Crucible Theatre, Sheffield, 2019
Standing at the Sky’s Edge had its world premiere at the Crucible Theatre on 20 March 2019. It was directed by Robert Hastie – also the artistic director of Sheffield Theatres – with a design by Ben Stones incorporating recognisable elements of Park Hill, like its famous “I love you will u marry me” sign, originally a graffitied proposal on one of the bridges.
The premiere cast included Rachael Wooding as Rose, Robert Lonsdale as Harry, Alex Young as Poppy, Maimuna Menon as her ex Nikki, Adam Hugill as Jimmy, and Faith Omole as Joy.
The production was lauded by critics, and went on to win Best Musical Production at the UK Theatre Awards, and the theatre prize from the South Bank Sky Arts Awards.
Crucible Theatre, Sheffield, 2022
The show was an instant hit with Sheffield audiences, so, following its premiere production, it was immediately brought back for an encore run at the Crucible (albeit slightly delayed by the pandemic).
The second Sheffield run lasted from 10 December 2022 to 21 January 2023.
The company recorded their Original Live Cast Recording during that revival, at the Arch Studios in Sheffield, and released it in February 2023.
National Theatre, 2023
There was no question that Standing at the Sky’s Edge had become a firm favourite with its home crowd – but would it translate to audiences beyond Sheffield? That was the big question as the team prepared for a fresh run at the National Theatre in London.
The answer was a resounding yes. Although the show proudly has some very specific Sheffield references in it, its story and themes are absolutely universal. We all understand what it’s like to try to make a home somewhere, to both cherish and sometimes resent our families, to fall in love, have our hearts broken, to have big dreams, and to see seismic changes happen in our country – some good, some bad.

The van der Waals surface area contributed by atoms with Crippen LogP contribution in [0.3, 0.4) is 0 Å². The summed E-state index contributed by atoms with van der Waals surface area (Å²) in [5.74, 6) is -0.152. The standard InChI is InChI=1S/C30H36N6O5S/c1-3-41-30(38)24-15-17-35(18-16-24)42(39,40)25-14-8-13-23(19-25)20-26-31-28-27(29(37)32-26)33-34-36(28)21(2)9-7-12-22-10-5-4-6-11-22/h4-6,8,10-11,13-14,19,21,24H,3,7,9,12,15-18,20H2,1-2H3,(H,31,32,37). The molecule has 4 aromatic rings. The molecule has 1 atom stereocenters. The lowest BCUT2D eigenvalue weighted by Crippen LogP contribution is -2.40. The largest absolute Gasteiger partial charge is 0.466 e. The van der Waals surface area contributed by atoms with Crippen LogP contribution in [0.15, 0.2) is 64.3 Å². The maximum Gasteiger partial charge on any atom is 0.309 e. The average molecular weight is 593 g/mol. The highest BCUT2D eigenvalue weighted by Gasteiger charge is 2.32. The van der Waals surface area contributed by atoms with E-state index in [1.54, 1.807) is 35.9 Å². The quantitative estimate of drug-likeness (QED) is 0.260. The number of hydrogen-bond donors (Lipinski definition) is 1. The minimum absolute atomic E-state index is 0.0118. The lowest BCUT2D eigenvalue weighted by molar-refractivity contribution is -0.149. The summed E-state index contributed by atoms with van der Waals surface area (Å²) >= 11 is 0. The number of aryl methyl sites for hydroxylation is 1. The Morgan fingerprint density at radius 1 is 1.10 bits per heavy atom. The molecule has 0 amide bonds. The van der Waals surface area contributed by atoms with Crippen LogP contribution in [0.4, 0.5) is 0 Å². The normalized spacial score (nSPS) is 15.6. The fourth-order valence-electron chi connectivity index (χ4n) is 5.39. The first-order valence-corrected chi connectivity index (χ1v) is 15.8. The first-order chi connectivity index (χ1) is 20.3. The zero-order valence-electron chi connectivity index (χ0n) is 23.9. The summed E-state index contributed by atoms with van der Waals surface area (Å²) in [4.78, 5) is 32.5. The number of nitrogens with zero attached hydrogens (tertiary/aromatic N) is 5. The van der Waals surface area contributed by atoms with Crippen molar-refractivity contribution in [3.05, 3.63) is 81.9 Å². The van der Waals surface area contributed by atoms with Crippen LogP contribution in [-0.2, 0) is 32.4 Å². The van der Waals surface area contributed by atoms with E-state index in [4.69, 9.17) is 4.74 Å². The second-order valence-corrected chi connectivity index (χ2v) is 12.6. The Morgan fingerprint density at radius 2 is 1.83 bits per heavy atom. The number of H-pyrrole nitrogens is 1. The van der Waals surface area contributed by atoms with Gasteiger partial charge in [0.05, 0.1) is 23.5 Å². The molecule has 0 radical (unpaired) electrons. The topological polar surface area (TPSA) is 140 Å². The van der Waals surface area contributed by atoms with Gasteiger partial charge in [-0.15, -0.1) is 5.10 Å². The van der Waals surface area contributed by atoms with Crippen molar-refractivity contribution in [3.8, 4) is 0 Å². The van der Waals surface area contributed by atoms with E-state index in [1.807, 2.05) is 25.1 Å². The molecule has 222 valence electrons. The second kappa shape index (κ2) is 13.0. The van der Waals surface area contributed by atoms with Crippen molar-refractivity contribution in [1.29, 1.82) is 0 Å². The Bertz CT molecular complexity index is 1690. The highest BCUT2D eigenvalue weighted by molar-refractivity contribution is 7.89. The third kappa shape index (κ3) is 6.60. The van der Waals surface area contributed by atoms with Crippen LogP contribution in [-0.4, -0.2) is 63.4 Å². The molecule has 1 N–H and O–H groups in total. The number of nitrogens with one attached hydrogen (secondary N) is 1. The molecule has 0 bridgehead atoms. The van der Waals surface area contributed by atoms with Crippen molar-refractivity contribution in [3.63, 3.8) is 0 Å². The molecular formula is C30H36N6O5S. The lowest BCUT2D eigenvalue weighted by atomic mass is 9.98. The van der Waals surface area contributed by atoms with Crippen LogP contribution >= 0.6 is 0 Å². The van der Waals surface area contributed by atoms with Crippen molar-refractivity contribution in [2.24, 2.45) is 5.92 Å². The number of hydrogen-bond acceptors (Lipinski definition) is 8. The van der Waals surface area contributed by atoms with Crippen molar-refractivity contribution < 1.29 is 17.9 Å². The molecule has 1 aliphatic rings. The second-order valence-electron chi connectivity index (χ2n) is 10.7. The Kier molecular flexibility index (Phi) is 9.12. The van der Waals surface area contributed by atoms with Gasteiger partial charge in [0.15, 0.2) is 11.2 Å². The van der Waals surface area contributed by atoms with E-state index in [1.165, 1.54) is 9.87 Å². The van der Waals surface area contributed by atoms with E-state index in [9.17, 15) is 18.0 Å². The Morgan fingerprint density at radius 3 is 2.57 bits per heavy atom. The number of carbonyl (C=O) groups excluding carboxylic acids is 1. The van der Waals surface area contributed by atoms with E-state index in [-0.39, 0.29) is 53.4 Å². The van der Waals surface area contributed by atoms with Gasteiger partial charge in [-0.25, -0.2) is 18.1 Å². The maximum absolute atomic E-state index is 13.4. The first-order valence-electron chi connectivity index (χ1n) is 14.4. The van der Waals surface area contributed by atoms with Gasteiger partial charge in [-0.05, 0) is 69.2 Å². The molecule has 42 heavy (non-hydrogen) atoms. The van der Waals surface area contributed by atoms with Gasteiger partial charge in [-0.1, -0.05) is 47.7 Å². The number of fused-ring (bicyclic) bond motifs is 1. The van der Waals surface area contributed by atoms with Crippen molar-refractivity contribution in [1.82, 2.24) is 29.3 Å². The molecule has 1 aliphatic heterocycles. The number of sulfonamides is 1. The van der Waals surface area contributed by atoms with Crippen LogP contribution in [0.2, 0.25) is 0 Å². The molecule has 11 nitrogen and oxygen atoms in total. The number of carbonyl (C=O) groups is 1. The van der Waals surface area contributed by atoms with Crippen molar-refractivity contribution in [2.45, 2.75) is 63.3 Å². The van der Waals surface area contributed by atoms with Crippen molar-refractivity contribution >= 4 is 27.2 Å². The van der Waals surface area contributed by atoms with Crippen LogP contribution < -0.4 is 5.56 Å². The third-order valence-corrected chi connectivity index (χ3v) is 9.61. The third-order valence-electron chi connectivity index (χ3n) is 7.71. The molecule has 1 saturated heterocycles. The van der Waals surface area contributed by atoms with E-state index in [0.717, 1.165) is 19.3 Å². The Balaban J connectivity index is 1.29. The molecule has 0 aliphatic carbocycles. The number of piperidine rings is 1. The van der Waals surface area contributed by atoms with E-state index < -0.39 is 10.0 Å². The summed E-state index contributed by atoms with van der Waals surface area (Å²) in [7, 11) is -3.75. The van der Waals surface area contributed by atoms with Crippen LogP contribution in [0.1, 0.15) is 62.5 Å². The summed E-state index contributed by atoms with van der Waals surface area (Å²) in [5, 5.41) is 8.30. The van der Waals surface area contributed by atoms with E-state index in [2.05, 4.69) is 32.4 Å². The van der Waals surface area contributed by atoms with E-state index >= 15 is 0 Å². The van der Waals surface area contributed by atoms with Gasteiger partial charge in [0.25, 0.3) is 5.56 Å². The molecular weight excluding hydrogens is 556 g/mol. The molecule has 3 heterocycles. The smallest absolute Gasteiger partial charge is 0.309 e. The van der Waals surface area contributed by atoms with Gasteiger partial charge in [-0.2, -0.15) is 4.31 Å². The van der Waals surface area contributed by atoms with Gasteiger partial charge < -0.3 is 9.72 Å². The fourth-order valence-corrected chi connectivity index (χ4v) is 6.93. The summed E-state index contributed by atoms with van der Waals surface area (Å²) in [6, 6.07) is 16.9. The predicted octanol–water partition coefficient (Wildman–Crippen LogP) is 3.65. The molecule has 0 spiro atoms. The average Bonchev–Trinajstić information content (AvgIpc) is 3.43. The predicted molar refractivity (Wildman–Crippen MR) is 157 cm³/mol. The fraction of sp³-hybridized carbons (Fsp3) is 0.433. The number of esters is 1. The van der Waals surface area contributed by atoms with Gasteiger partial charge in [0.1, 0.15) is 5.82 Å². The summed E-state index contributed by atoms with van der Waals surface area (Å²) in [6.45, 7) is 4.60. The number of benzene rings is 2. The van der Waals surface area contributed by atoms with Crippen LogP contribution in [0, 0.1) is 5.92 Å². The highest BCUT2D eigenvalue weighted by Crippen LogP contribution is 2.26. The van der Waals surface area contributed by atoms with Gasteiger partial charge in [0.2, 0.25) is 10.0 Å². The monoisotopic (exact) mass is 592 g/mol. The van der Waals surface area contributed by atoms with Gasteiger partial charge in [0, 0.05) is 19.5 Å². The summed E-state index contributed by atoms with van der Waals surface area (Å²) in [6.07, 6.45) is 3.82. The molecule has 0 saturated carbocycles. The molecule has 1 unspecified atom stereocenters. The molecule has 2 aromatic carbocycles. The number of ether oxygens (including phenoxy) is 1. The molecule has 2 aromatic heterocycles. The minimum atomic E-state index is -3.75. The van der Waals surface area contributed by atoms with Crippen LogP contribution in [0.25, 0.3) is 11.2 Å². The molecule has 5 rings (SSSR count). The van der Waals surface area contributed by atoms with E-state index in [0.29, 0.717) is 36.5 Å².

The musical played in the Olivier space at the National from 9 February - 25 March. It was nominated for eight Olivier Awards – the most of any musical that year – and went on to win two: Best New Musical, and Best Original Score or New Orchestrations for Richard Hawley and Tom Deering.
Gillian Lynne Theatre, 2024
This year sees Standing at the Sky’s Edge reach the next exciting stage in its journey: a West End run. The show begins performances at the Gillian Lynne Theatre in February 2024.
The cast is a brilliant mix of returning performers from that Olivier-winning company and fresh talent: Rachael Wooding (Rose) and Samuel Jordan (Jimmy) reprise their roles, joined by the likes of Laura Pitt-Pulford (Poppy), Joel-Harper Jackson (Harry), Mel Lowe (Connie), and Lauryn Redding (Nikki).
Don’t miss the next chapter in this incredible British success story.
Book Standing at the Sky’s Edge tickets on London Theatre.
Photo credit: the 2024 cast of Standing at the Sky's Edge. (Photo courtesy of production)
Originally published on